Mkt_Fnd_Lecture5-1slide_AUT 18.pdf - Lecture 5 Product Chapter 7 Product Learning objectives \u2022 define \u2018product\u2019 and product attributes \u2022

Mkt_Fnd_Lecture5-1slide_AUT 18.pdf - Lecture 5 Product...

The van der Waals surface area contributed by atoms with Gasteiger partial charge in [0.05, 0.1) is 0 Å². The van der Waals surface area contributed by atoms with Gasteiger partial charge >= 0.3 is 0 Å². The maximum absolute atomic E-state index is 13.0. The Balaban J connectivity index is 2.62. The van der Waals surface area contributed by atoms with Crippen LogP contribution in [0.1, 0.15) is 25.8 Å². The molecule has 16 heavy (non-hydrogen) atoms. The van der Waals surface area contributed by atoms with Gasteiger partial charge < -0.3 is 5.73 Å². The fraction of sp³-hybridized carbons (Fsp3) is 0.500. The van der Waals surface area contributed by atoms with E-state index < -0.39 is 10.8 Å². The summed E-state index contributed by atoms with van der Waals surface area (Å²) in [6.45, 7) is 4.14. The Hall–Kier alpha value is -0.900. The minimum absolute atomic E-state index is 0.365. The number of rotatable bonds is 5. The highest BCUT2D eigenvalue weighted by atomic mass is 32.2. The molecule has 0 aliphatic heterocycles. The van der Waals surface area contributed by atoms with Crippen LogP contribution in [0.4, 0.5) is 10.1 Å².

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Unformatted text preview: Lecture 5: Product Chapter 7: Product Learning objectives: • define ‘product’ and product attributes • describe the product life cycle, new product development and the product adoption process • product differentiation • branding • role of packaging • product management and positioning through the product life cycle. 2 What is Marketing & Brand Strategy? 3 Product • Product: A good, service or idea offered to the market for exchange. – Good: A physical (tangible) offering capable of being delivered to a customer. – Service: Intangible offering that does not involve ownership. – Idea: Concept, issue or philosophy offered to the market. 4 Products Good Service Idea Product Total product concept • Describes the core product, expected product, augmented product and potential product in order to analyse how the product creates value for the customer. basic need the product fulfilling expected benefits/ aspects from the product brand differentiate not exist now, but expecting in future Figure 7.1 6 What are the product layers for Lexus GS? 7 Product e.g. product item: iphone 8 product line: iphone product mix: apple pruducts Product item • A particular version of a product. Product line • A set of product items related by characteristics such as end use, target market, technology or raw materials. Product mix • The set of all products that an organisation makes available to customers. 8 Product • Consumer products: Purchased by households and individuals for their own private consumption. • Business‐to‐business products: Purchased by individuals and organisations for use in the production of other products or for use in daily business operations. 9 Product • Shopping products: moderate to high engagement decision‐ making • Convenience products (fast‐moving consumer goods): Inexpensive, frequently purchased, products bought with low engagement decision‐making. • Specialty products: Highly desired products with unique characteristics that consumers will make considerable effort to obtain. • Unsought products: Purchased to meet a sudden, unexpected need. 10 Consumer Products Convenience Unsought Shopping Speciality Product life cycle • The typical stages a product progresses through: • new product development • introduction • growth • maturity • decline. 12 Product life cycle Figure 7.3 13 Product life‐cycle Australian ready‐to‐drink juice market 14 New product development process 1. Idea generation 2. Screening 3. Concept evaluation 4. Marketing strategy 5. Business analysis 6. Product development 7. Test marketing 8. Commercialisation 15 New Product • Of 15,000 officially registered screenplays only 4,000 are “green lighted” (Wharton, 2006) Product adoption process Figure 7.4 17 Diffusion of innovations • Social groups influence the decisions made by individuals in such a way that innovations are adopted by the market in a predictable pattern over time. Figure 7.5 18 Product differentiation • The creation of products and product attributes that distinguish one product from another. • Characteristics that customers may perceive to be differentiators include design, brand, image, style, quality, features and price. 19 Product Differentiation Branding Brand A collection of symbols (e.g. name, logo, slogan) intended to create an image in the customer’s mind that differentiates a product from competitors’ products. Brand image The set of beliefs that a consumer has regarding a particular brand. 21 Branding Brand name: Part of a brand that can be spoken, including words, letters and numbers. Brand mark: Part of a brand not made up of words — it often consists of symbols or designs. Trade mark: A brand name or brand mark that has been legally registered so as to secure exclusive use of the brand. 22 Brand Name Seinfeld 23 24 Branding Brand equity: Added value that a brand gives a product. Brand loyalty: Customer’s highly favourable attitude and purchasing behaviour towards a brand. Brand metrics: Value of brand in terms of brand assets, stock price analysis, replacement cost, brand attributes, and brand loyalty. 25 Developing brands Individual branding : A branding approach in which each product is branded separately. Family branding: A branding approach that uses the same brand for several of the organisation’s products. Brand‐extension: Giving an existing brand name to new product in a different category. 26 Branding strategies Manufacturer brands: Brands owned by producers and clearly identified with the product at the point of sale. Private label brands: Brands owned by resellers, such as wholesalers or retailers, and not identified with the manufacturer. Generic brands: Products that only indicate the product category. 27 Branding control Licensing: The brand owner permits another party to use the brand on its products. Franchising: Agreement to use an established business model. Benefits: coordinated promotional activity, reduced risks and effort. Co‐branding: Use of two or more brand names on the same product. 28 Line Extension Packaging Primary package: Holds the actual product Secondary package: The material used to hold or protect the product, it can be removed and discarded after purchase Shipping package: Used to carry the product out of the factory, through the distribution channel to the retailer. 30 Packaging Labelling Part of the package and provides identifying, promotional, legal and other information. •Compulsory label information can include: • Brand name and logo • Product name • Ingredients list • Use‐by‐date or date of packaging • Bar code 32 Product strategies Igor Ansoff’s Product‐market growth strategy: Market Penetration: Selling more of existing products to existing or new customers. Lowest risk Product Development: New products for current markets emphasising innovation. Risky Market Development: New markets for existing products. Riskier Diversification: New products in new markets. Riskiest 33 Managing through the life cycle Line extensions: New products that are closely related to existing products in a product line. Product modifications: Changes to the characteristics of a product to supersede the original. The main types of product modification relate to: – functionality – quality – aesthetics. 34 Repositioning Product positioning: The way in the market perceives a product in relation to competing offerings. Product deletion: The process of removing a product from the product mix. 35 The role of law To define acceptable vs unacceptable behaviour Marketing law includes any regulations that attempt to ‘draw the line’ between acceptable competitive business conduct and unacceptable business practices. Beside the law textbook, here is a helpful ACCC website about marketing laws: Marketing laws Designed to protect: • Consumers • Traders • The competitive system that underpins the ‘free market’ Australian economy. Consider the application of the Competition and Consumer Act 2010 and the Australian Consumer Law. Product laws 1. Intellectual property: – Patents for new inventions – Registering a trade mark – Registering a design – Copyright Product laws 2. Packaging and labelling: Designed to standardise information and protect against misleading or deceptive information, e.g. – Weight – Content of goods – Food ingredients Product laws 3. Product liability: Minimum acceptable product safety and quality standards, such as: – Food hygiene regulations – Manufacturer liability for defective or negligent products ...